Having been dogged by cost overruns, Boeing's avionics modernization program (AMP) for the C-130 Hercules has passed its Defense Acquisition Board Milestone C, allowing low-rate initial production (LRIP) to begin. The AMP provides an integrated avionics system to prolong the useful career of the U.S. Air Force's legacy Hercules fleet, and includes full night-vision-goggle compatibility, glass cockpits and digital systems.
Dow Jones Industrial Average
Boeing's decision to re-engine the existing 737 will depend not only on the actions of arch-rival Airbus, but whether or not the Chicago-based airframe maker concludes that it could bring to market a good enough replacement airplane by 2020, Boeing CEO Jim McNerney told analysts and investors at last week’s Sanford C. Bernstein Strategic Decisions Conference in New York.
Boeing will move ahead with plans to increase the production rate on the 737 program from 31.5 to 34 airplanes a month in early 2012, the company announced this week. Boeing also said it continues to study the possibility of further rate increases, given strong customer demand for the single-aisle airliners.
The business aviation market appears to be recovering from the economic downturn, propelled by increased sales in Asia and Africa, according to Jahid Fazal-Karim, co-owner of Jetcraft Corporation, and former senior vice president of worldwide sales for Bombardier. However, signs of continued economic instability in parts of Europe could have “a serious effect” on the Western markets.
GE Aviation plans to create an Electrical Power Integrated Systems Research & Development Center near Dayton, Ohio, to research more-electric aircraft systems. The center, which will also explore other non-aviation uses of more-electric technology, is expected to open in 2012.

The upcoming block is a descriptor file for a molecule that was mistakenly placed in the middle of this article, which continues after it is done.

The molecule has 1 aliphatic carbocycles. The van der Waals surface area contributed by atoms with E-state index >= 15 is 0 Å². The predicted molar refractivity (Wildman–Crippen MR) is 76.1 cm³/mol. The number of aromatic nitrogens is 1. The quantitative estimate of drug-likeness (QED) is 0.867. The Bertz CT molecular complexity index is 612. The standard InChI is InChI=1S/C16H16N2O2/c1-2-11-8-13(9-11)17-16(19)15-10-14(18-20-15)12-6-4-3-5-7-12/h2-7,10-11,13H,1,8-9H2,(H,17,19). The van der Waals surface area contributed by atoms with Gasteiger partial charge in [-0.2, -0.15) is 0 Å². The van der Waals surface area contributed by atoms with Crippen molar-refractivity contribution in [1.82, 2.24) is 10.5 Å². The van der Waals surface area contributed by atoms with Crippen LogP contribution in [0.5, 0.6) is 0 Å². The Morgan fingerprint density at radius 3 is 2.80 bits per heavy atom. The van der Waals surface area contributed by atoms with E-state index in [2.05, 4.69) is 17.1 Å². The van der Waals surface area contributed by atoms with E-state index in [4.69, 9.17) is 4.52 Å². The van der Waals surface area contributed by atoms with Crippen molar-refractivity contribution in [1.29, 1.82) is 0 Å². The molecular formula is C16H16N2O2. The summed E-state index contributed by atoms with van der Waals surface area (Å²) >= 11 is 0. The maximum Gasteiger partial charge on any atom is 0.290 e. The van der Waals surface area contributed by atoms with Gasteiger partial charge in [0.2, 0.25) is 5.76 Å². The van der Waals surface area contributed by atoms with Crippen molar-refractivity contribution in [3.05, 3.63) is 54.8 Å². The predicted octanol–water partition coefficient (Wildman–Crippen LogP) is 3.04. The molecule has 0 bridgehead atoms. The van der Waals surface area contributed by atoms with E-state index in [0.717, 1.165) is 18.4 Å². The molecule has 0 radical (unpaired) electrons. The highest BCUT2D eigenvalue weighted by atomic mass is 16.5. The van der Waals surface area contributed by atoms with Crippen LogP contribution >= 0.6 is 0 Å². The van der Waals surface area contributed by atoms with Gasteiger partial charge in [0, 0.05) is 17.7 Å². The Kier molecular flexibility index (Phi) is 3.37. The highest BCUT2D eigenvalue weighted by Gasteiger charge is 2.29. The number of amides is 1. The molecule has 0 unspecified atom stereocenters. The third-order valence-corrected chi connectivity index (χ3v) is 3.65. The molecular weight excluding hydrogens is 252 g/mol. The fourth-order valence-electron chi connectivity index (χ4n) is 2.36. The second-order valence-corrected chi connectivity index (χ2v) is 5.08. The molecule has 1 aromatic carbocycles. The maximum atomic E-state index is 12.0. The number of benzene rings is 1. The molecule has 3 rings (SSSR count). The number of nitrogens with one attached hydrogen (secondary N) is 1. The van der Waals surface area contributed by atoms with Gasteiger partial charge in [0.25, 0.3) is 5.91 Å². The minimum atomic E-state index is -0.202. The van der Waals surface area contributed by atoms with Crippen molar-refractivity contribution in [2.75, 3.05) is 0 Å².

Boeing plans to decide by the end of this quarter whether or not to raise production rates for its 737 family, as the company anticipates further strengthening of the market for new narrowbody airliners.
United Airlines has finalized a firm order for 25 Boeing 787-8 jetliners, the Chicago-based carrier announced today. Valued at $4.2 billion at list prices, the deal includes so-called purchase rights for another 50 Dreamliners.
United said it plans to take delivery of the 787s at the same time it begins to retire its Boeing 747s and 767s, between 2016 and 2019.
GE Aviation’s engine business has historically focused on military and airline applications, according to Shawn O’Day, manager of business aviation market- ing for the company. However, there were spin-offs from those areas that were applicable to business aviation and recently the company has intensified its interest in business aircraft by creating the Business & General Aviation (BGA) division, in February 2008.
Last month showed further evidence of the “gradual” business jet recovery that has been under way for the past few months, including a shrinking pre-owned inventory and “some positive signals from the new market,” JPMorgan Global Equity Research said this week in its monthly business jet update.
Boeing announced this month that India had formally expressed interest in acquiring 10 C-17 military transports. The company said the Indian air force wanted to “replace and augment” its fleet of Russian-made Il-76 and An-32 airlifters. The news followed closely on a confirmation that the U.A.E. had signed for six C-17s, as expected. Four will be delivered in 2011 and two in 2012.